Happy 10th Anniversary to My Blog

It's been 10 years since I started my blog with Choosing a Car to Buy in Japan.

That was followed the same day by Essentials for a First-Time Parent, and then another 10 years and 2,327 additional articles (not counting this one 😉) containing 18,133 photos, as well as other little additions such as the interactive map of blog photos and the sporadically-maintained prettiest-photos photostream.

今日は私のブログの十年記念日です。十年間、2,329件、写真18,133枚。

I would have liked to post something spectacular for my tenth-anniversary post, but having just returned to Kyoto from a long trip to The States, I just don't have the energy.

I did, at least, make an attempt to try something new for this anniversary post: to make my first cinemagraph. I figured that this could be a nice complement to my wigglegrams, but my first attempt resulted in failure:


ugly view of what is (please try to believe me) a beautiful scene

The cherry blossoms visible from my balcony are currently in their most exquisitely-beautiful state, infusing a joie de vivre in all who witness them in person, but I just can't capture that sense in photos, and so my cinemagraph was doomed from the start with boring, bland, dull, ugly source material. But maybe I'll learn one day, and perhaps for my 20th-anniversary blog post I'll refer back to this with the same nostalgia that today I have when looking back at my early blog.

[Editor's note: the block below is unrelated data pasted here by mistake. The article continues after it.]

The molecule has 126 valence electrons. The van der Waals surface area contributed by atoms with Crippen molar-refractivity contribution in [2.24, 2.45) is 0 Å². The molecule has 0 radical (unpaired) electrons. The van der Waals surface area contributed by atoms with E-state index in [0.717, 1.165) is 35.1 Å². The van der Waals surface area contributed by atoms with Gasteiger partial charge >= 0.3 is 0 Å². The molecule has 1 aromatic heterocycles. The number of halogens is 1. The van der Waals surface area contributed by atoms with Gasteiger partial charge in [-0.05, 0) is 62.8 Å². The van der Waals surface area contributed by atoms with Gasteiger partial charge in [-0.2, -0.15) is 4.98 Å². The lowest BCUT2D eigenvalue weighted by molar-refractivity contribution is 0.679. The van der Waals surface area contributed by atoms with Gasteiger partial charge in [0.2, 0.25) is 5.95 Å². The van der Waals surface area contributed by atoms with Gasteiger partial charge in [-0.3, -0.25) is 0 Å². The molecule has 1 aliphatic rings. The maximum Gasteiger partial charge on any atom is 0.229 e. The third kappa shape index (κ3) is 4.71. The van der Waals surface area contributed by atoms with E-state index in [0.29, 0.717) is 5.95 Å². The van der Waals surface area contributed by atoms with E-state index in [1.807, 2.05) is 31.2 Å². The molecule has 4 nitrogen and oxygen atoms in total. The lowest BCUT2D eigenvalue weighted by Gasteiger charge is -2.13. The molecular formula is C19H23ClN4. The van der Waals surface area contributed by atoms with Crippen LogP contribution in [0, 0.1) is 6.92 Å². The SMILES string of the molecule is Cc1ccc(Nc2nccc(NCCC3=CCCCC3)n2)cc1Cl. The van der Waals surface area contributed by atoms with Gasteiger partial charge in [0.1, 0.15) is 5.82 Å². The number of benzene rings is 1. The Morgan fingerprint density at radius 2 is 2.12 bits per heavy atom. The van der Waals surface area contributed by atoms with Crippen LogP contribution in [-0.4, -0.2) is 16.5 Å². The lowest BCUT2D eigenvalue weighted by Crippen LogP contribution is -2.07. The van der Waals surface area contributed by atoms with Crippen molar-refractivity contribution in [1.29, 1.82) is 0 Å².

Indeed, looking back over the blog's Table of Contents to older articles, I think I've improved in writing and photography. Some of the old stuff is pretty bad.

I'd like to be able to list my best articles for the decade, but there's no easy way to understand what best means. Looking at which articles have received the most views is not as meaningful as one might expect because it's more of an indication of which articles happened to catch a high-trafficked website's fancy over the years.

Among dated blog posts, the top ones by overall view count:

  1. Nikon D3 Shutter Release in Super Slow Motion (Sep 2008)
  2. Source of the famous “Now you have two problems” quote (Sep 2006)
  3. Tasty Squid Pizza, and other Culinary Delights (Mar 2007)
  4. Nikon 70-200 f/2.8 VR Lens (Nov 2006)
  5. Jeffrey's Lightroom Configuration Manager (Mar 2007)
  6. Finally, Geoencoding in Lightroom! Announcing my GPS-Support Plugin (Oct 2008)

and here is the breakdown by blog year (April though March)...

2005 1. The Photography of Katsunori Shimada (Dec 2005)
2. Lots of snow in Niigata, some snow in Kyoto (Jan 2006)